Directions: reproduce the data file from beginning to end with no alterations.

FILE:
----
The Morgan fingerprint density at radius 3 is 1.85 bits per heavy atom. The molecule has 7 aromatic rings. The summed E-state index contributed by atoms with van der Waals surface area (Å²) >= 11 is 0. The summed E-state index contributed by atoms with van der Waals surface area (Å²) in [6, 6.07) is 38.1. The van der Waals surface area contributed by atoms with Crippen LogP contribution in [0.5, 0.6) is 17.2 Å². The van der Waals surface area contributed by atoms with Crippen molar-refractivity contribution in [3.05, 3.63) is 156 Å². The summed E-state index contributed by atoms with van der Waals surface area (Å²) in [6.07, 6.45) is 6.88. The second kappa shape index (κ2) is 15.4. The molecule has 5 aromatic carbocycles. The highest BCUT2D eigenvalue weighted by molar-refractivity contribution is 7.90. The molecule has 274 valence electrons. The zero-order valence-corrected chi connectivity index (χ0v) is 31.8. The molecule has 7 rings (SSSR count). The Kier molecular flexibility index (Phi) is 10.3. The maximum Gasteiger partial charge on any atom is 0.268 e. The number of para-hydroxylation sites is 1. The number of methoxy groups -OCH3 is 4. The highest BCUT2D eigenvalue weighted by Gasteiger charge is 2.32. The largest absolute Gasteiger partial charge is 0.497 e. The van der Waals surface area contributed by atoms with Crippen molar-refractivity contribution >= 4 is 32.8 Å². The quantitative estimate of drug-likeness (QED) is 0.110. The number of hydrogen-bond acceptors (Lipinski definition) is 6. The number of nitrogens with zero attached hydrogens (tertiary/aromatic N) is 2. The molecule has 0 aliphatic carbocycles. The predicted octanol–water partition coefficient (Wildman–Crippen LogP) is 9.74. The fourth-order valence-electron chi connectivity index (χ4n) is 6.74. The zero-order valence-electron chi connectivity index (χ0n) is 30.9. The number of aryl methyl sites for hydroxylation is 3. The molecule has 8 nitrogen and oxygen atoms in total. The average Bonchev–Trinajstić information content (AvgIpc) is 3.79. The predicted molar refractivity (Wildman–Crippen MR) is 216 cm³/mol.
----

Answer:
The Morgan fingerprint density at radius 3 is 1.85 bits per heavy atom. The molecule has 7 aromatic rings. The summed E-state index contributed by atoms with van der Waals surface area (Å²) >= 11 is 0. The summed E-state index contributed by atoms with van der Waals surface area (Å²) in [6, 6.07) is 38.1. The van der Waals surface area contributed by atoms with Crippen LogP contribution in [0.5, 0.6) is 17.2 Å². The van der Waals surface area contributed by atoms with Crippen molar-refractivity contribution in [3.05, 3.63) is 156 Å². The summed E-state index contributed by atoms with van der Waals surface area (Å²) in [6.07, 6.45) is 6.88. The second kappa shape index (κ2) is 15.4. The molecule has 5 aromatic carbocycles. The highest BCUT2D eigenvalue weighted by molar-refractivity contribution is 7.90. The molecule has 274 valence electrons. The zero-order valence-corrected chi connectivity index (χ0v) is 31.8. The molecule has 7 rings (SSSR count). The Kier molecular flexibility index (Phi) is 10.3. The maximum Gasteiger partial charge on any atom is 0.268 e. The number of para-hydroxylation sites is 1. The number of methoxy groups -OCH3 is 4. The highest BCUT2D eigenvalue weighted by Gasteiger charge is 2.32. The largest absolute Gasteiger partial charge is 0.497 e. The van der Waals surface area contributed by atoms with Crippen molar-refractivity contribution >= 4 is 32.8 Å². The quantitative estimate of drug-likeness (QED) is 0.110. The number of hydrogen-bond acceptors (Lipinski definition) is 6. The number of nitrogens with zero attached hydrogens (tertiary/aromatic N) is 2. The molecule has 0 aliphatic carbocycles. The predicted octanol–water partition coefficient (Wildman–Crippen LogP) is 9.74. The fourth-order valence-electron chi connectivity index (χ4n) is 6.74. The zero-order valence-electron chi connectivity index (χ0n) is 30.9. The number of aryl methyl sites for hydroxylation is 3. The molecule has 8 nitrogen and oxygen atoms in total. The average Bonchev–Trinajstić information content (AvgIpc) is 3.79. The predicted molar refractivity (Wildman–Crippen MR) is 216 cm³/mol.